Document Type

Journal Article

Publication Title

Journal of Science in Sport and Exercise




School of Medical and Health Sciences




Ripley, N. J., McMahon, J. J., & Comfort, P. (2024). Effect of sampling frequency on a unilateral isometric hamstring strength assessment using force plates. Journal of Science in Sport and Exercise. Advance online publication.


The purpose of this study was to determine the effect of sampling frequency on the 90–90° (90-degrees hip and knee flexion) isometric hamstring assessment. Thirty-three elite female soccer players (age: 18.7 ± 3.7 years; height: 158.3 ± 5.9 cm; body mass: 62.8 ± 5.5 kg) performed three unilateral trials on a single occasion of the 90–90° isometric hamstring assessment. Force-time data were collected using force plates at 1000 Hz and down sampled to 500-, 250-, and 100 Hz. Peak force (N), force (N) at 100- and 200 ms and average rate of force development (aRFD) (N/s) over a 100- and 200 ms epoch were calculated. A repeated measures of analysis of variance and effect size was used to compare means. Excellent absolute and good relative reliability was observed for peak force across all sampling frequencies. Force at 100- and 200 ms and aRFD over 100 ms and 200 ms resulted poor-moderate relative reliability and poor-excellent absolute reliability. No significant trivial differences were observed for peak force between sampling frequencies (P > 0.05, Cohen’s d = 0.02–0.12). A significant difference (P < 0.001) was identified in 500, 250 and 100 Hz, with small-moderate and small-large increases in force at set time points and aRFD, respectively, in comparison to 1000 Hz (d = 0.21–2.00). Higher sampling frequencies ( > 500 Hz) reduces the reliability of time dependent force characteristics, with minimal effect on peak force. Regular monitoring of peak force can be performed with higher sampling frequencies, but lower sampling frequencies would be beneficial to collect reliable rapid-force generating measures.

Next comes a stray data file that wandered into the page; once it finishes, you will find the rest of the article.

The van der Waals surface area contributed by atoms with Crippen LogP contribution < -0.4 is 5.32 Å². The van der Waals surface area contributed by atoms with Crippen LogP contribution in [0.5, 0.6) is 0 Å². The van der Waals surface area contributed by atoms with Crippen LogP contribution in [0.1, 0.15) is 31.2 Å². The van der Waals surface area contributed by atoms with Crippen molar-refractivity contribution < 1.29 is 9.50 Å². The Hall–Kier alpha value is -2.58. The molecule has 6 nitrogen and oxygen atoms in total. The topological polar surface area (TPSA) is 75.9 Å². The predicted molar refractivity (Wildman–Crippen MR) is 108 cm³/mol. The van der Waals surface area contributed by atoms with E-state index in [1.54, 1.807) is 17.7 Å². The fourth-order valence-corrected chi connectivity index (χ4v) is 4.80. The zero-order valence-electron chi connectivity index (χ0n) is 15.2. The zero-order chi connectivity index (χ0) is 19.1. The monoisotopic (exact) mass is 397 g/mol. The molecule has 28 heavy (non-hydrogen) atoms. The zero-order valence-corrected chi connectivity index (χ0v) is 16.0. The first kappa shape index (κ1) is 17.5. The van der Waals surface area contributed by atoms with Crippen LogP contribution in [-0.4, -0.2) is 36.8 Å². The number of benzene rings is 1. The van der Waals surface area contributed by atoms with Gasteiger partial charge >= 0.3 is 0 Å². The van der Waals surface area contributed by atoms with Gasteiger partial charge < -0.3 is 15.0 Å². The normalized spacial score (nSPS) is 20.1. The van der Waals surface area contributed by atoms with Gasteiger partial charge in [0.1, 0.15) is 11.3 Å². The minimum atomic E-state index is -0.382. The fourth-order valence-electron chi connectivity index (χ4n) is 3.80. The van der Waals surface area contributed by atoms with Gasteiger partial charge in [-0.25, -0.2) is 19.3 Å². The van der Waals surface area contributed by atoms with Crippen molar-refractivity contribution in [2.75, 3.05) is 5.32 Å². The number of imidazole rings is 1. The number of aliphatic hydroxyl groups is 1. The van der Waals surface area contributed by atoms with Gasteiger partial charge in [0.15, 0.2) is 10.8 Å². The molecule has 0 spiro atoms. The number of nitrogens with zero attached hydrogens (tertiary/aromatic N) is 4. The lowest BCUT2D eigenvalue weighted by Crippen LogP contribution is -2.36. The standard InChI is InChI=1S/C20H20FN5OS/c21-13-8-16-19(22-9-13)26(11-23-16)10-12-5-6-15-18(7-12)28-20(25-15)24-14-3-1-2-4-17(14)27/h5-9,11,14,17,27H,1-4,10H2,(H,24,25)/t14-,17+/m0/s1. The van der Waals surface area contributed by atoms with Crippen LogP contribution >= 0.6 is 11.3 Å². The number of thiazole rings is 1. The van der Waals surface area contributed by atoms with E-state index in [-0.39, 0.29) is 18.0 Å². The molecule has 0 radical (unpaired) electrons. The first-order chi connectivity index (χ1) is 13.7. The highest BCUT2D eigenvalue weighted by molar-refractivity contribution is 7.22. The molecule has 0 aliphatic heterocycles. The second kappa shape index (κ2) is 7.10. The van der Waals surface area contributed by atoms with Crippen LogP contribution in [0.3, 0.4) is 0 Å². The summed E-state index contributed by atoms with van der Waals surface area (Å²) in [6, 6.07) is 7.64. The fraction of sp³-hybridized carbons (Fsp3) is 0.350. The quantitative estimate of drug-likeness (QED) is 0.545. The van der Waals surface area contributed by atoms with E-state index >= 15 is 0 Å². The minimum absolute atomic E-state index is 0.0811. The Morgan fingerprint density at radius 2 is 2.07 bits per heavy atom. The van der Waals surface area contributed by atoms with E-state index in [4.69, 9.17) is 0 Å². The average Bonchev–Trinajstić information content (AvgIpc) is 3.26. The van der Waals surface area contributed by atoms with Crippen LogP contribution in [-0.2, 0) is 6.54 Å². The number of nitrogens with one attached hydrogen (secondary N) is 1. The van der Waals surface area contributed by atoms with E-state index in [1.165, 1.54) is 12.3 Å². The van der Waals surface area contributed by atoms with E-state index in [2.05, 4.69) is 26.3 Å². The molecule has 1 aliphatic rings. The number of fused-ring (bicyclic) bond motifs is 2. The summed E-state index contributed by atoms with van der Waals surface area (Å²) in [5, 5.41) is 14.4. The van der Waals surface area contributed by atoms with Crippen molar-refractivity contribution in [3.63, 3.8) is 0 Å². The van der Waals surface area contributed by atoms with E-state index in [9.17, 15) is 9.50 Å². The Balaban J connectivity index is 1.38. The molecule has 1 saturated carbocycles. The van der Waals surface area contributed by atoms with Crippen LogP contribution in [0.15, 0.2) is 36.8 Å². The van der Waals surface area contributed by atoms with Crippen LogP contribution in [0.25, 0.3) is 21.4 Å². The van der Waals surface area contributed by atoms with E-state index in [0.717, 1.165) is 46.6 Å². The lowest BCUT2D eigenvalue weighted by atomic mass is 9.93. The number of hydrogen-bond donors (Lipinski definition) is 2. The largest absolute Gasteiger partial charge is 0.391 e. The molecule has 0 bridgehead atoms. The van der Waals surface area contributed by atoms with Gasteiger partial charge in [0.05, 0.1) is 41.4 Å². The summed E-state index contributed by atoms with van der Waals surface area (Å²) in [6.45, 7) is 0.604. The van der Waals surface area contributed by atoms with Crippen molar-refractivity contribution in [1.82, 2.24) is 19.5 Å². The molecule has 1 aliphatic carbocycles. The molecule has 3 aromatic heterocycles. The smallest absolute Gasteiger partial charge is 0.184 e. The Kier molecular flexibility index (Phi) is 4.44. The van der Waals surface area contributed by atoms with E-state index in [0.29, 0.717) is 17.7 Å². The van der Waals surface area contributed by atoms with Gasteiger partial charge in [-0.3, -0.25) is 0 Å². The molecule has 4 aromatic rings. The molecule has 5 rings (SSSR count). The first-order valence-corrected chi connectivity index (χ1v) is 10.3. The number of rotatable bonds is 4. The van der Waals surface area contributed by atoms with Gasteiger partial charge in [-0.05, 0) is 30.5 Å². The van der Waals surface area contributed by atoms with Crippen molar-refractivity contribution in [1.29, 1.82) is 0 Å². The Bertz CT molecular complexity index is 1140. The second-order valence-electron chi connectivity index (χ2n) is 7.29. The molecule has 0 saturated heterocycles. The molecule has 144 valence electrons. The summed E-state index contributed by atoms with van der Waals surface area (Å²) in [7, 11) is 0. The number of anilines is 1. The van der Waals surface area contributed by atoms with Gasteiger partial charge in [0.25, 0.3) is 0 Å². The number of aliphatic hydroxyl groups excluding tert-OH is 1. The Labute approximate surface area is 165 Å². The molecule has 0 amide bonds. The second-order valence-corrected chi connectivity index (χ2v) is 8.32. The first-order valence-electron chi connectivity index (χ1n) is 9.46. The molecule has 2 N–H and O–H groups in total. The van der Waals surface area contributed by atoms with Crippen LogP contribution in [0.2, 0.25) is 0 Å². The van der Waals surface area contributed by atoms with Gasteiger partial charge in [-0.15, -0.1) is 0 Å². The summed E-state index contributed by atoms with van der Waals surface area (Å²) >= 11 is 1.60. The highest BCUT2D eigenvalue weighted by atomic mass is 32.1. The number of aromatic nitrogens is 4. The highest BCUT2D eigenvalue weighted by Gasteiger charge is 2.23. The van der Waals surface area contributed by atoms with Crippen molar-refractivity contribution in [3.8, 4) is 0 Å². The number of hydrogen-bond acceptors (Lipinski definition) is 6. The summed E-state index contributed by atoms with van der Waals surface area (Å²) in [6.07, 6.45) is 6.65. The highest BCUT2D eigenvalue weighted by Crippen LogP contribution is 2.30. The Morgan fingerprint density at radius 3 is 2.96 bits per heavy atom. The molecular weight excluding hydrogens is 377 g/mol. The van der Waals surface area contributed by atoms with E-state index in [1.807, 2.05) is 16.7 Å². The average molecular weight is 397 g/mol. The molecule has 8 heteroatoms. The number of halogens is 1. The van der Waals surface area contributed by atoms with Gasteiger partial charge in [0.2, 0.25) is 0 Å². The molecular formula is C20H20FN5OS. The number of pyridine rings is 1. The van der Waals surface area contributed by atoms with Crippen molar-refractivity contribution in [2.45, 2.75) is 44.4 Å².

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Creative Commons Attribution 4.0 License
This work is licensed under a Creative Commons Attribution 4.0 License.